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An Alarm Clock Designed to Wake the Sleeper at a Point in His/Her Sleep Cycle When He/She Will Feel the Most Refreshed and Alert

IP.com Disclosure Number: IPCOM000131861D
Publication Date: 2005-Nov-21
Document File: 5 page(s) / 22K

Publishing Venue

The IP.com Prior Art Database

Abstract

A normal night's sleep consists of several cycles of Rapid Eye Movement (REM) and Non-REM sleep phases. During REM sleep, which lasts approximately 20 minutes, the brain is active and the sleeper is often dreaming vividly. Throughout Non-REM sleep, which lasts approximately 70 minutes, the brain is in progressively deeper sleep and the sleeper is resting. Each cycle lasts approximately 90 minutes, then repeats itself several times throughout the night.

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SLEEP-CYCLE-OPTIMIZED ALARM CLOCK

An Alarm Clock Designed to Wake the Sleeper at a Point in His/Her Sleep Cycle When He/She Will Feel the Most Refreshed and Alert

Disclosed Anonymously

A normal night's sleep consists of several cycles of Rapid Eye Movement (REM) and Non-REM sleep phases. During REM sleep, which lasts approximately 20 minutes, the brain is active and the sleeper is often dreaming vividly. Throughout Non-REM sleep, which lasts approximately 70 minutes, the brain is in progressively deeper sleep and the sleeper is resting. Each cycle lasts approximately 90 minutes, then repeats itself several times throughout the night.

When a sleeper wakes in the middle of a REM sleep phase, they can feel scared and disoriented. When a sleeper wakes in the middle of a non-REM sleep phase, particularly in its later stages, they can feel exhausted, as though they did not sleep much.

In the absence of external stimuli, the sleeper will normally wake up after the end of a REM sleep phase, before entering a new non-REM sleep phase. When this natural waking process occurs, the sleeper feels more refreshed and alert, even if the overall duration of sleep is shorter.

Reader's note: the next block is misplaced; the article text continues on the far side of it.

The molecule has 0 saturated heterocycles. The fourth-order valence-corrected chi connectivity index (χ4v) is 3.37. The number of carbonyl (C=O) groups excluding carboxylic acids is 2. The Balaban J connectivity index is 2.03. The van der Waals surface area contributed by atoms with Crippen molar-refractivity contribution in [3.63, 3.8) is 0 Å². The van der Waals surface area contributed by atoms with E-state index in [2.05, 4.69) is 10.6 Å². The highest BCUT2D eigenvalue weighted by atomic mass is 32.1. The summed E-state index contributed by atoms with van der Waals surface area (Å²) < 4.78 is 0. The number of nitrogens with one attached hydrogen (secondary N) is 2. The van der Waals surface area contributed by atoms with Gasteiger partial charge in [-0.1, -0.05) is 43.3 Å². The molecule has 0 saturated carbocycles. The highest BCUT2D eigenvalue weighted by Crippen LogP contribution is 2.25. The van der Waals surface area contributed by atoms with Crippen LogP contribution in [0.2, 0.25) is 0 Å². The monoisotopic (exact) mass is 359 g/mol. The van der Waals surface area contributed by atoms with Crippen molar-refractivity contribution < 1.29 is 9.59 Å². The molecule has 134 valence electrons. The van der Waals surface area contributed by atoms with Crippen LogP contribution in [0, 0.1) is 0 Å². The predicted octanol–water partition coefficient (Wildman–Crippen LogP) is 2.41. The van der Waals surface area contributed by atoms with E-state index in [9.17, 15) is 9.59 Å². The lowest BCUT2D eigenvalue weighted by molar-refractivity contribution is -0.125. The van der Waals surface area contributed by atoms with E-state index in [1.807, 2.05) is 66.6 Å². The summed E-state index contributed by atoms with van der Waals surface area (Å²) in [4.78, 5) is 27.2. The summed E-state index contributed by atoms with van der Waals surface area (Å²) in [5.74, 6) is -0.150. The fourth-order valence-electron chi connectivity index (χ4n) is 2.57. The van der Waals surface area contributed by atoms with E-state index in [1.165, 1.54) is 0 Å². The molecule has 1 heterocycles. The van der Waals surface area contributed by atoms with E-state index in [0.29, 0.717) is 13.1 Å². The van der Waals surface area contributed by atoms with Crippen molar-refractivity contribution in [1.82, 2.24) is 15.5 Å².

Traditional alarm clocks are designed to wake the sleeper at a specific time. It is only by chance if this time coincides with the end of a REM sleep phase. Most of the time, sleep is interrupted at an inopportune time. As a result, the use of a traditional alarm clock is often associated with poor quality sleep, when the problem is actually the point in the sleep cycle when the sleeper is awakened, and not the quality or overall duration of the sleep itself. The user often compensates by exercising, taking a jarringly cold shower, or using stimulants such as caffeine (found in coffee and tea).

Some alarm clocks include a "snooze" function. The user presses a button to turn off the alarm and have it sound again in 5 to 20 minutes. During repeated use of the snooze function, sleep is continually interrupted and may not contribute to a feeling of refreshment, even when the sleeper eventually wakes up.

The proposed solution is a Sleep-Cycle-Optimized Alarm Clock (SCOAC) monitors the sleeper to determine when REM sleep has ended, and wakes the user at that time. This is accomplished through the use of a sensor that measures brain waves, heart rate, muscle twitching, eye movement, skin temperature, and/or some other indicator of sleep stage. The sensor uses Bluetooth wireless technology to transmit this information to a Bluetooth-enabled mobile device.

A software application on the device analyzes the data to determine the current stage of sleep. Once it determines that the user has reached the optimal waking time (the point where REM sleep has ended and non-REM sleep is about to begin), it sounds an alarm to wake the user.

Prior to going to sleep, the user enters the latest time at which they would like to be awakened, e.g. 7:30 am. The SCOAC uses historical data to determine the duration of o...